Lisa Bifield, one of the prosecution’s most important witnesses in the Rock Hell Angels case in Columbia, South Carolina might not testify after all.
The larger than life Bifield, who is married to the larger than life Diamond Dan Bifield, has been described by numerous persons with knowledge of the case as a “loose cannon” but prosecutors seem to have discovered this facet of her personality only recently. Two days ago government attorneys were virtually forced to dismiss charges against one of the original defendants in the case, Somying Anderson, after Lisa Bifield changed her recollection of a cocaine deal with a paid informant named Joe Dilulio.
Around the same time, Dan Bifield was telling anyone who would listen that he didn’t think his wife would testify.
The most remarkable thing about the case in Columbia, now called United States versus Mark Baker et al., is that HBO Films hasn’t sent a camera crew and a field producer to cover the trial. This has been an extraordinary case so far: Astoundingly corrupt; its course warped by a tall, supernaturally dark-haired, witch of a judge; exemplifying class warfare in the new south; glamorized by good-old-boy Hells Angels; and at its heart a compelling and constantly surprising love story featuring an old outlaw and an aging club dancer.
Lisa Bifield convinced Diamond Dan Bifield to spend the rest of his life in prison for her. The implications of who this woman might be seem to just now be dawning on Julius N. “Jay” Richardson – the perfect, University of Chicago Law School Grad and Supreme Court of the United States clerk who has spent too much of his life polishing his career to have time to meet a woman as interesting as Lisa. Even from a continent away it is obvious that this is Lisa Bifield’s world and she will find a way to do what she wants with it.
There is, of course, a clause in Mrs. Bifield’s super secret plea deal that compels her to testify in a cheerful and cooperative manner or stand trial herself. Apparently Richardson never anticipated how much wiggle room that might allow a woman like Lisa and what power she might exert over a jury. The golden Assistant United States Attorney might put Lisa Bifield on the stand. He might threaten her with decades in prison if she doesn’t parrot what he wants her to say. But he has no more idea what Lisa is going to say or do next than anybody else in the Carolinas. The one exception to that is her husband who knows her better than anyone else. He thinks she will not testify which is why Richardson, unless he really is as arrogant as he seems, might not even put her on the stand.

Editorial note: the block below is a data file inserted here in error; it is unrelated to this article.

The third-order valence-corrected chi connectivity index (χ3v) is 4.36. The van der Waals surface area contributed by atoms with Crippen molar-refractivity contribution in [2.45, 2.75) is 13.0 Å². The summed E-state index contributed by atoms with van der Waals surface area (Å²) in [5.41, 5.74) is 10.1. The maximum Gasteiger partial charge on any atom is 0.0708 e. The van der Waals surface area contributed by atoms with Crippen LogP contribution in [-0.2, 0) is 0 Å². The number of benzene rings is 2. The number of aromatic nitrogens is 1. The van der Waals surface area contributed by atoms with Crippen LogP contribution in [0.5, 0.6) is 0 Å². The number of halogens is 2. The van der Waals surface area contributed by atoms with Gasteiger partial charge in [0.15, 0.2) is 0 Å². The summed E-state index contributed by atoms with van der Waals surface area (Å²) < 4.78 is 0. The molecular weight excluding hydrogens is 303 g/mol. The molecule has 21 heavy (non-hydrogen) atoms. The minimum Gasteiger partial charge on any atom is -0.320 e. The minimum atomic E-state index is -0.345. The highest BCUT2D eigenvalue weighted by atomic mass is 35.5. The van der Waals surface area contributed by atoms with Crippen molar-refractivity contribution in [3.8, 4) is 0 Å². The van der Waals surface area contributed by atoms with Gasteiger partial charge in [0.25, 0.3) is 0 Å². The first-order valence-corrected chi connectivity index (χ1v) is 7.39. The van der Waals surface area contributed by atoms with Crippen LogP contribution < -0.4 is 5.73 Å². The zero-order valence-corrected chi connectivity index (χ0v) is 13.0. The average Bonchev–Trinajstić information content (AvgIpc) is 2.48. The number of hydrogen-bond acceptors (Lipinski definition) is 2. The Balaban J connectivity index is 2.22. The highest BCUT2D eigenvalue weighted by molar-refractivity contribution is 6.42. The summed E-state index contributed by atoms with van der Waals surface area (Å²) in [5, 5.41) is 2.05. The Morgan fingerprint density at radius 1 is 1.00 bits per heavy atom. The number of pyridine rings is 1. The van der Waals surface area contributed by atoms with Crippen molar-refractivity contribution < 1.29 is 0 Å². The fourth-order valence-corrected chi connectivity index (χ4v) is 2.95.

Meanwhile Ronald Dean Byrum Jr., who pled guilty to something or other as part of a sealed plea deal on January 17, probably will testify at the trial after it starts Monday. Byrum illustrates a basic axiom of motorcycle club cases, which is that the real investigation doesn’t start until after everybody is indicted.
Byrum has known lead defendant Mark Baker since Baker rode with the God’s Few Motorcycle Club.
Byrum may have come to an agreement with prosecutors before Labor day. Shortly after that, Baker and his old friend Byrum became cell mates. They talked about the case for hours, looked over discovery together and almost immediately Baker began to share information with Byrum.
Byrum has briefed investigators about his version of his conversations with Baker. Byrum has also told investigators about possible criminal activity by acquaintances of Baker’s who have not yet been indicted.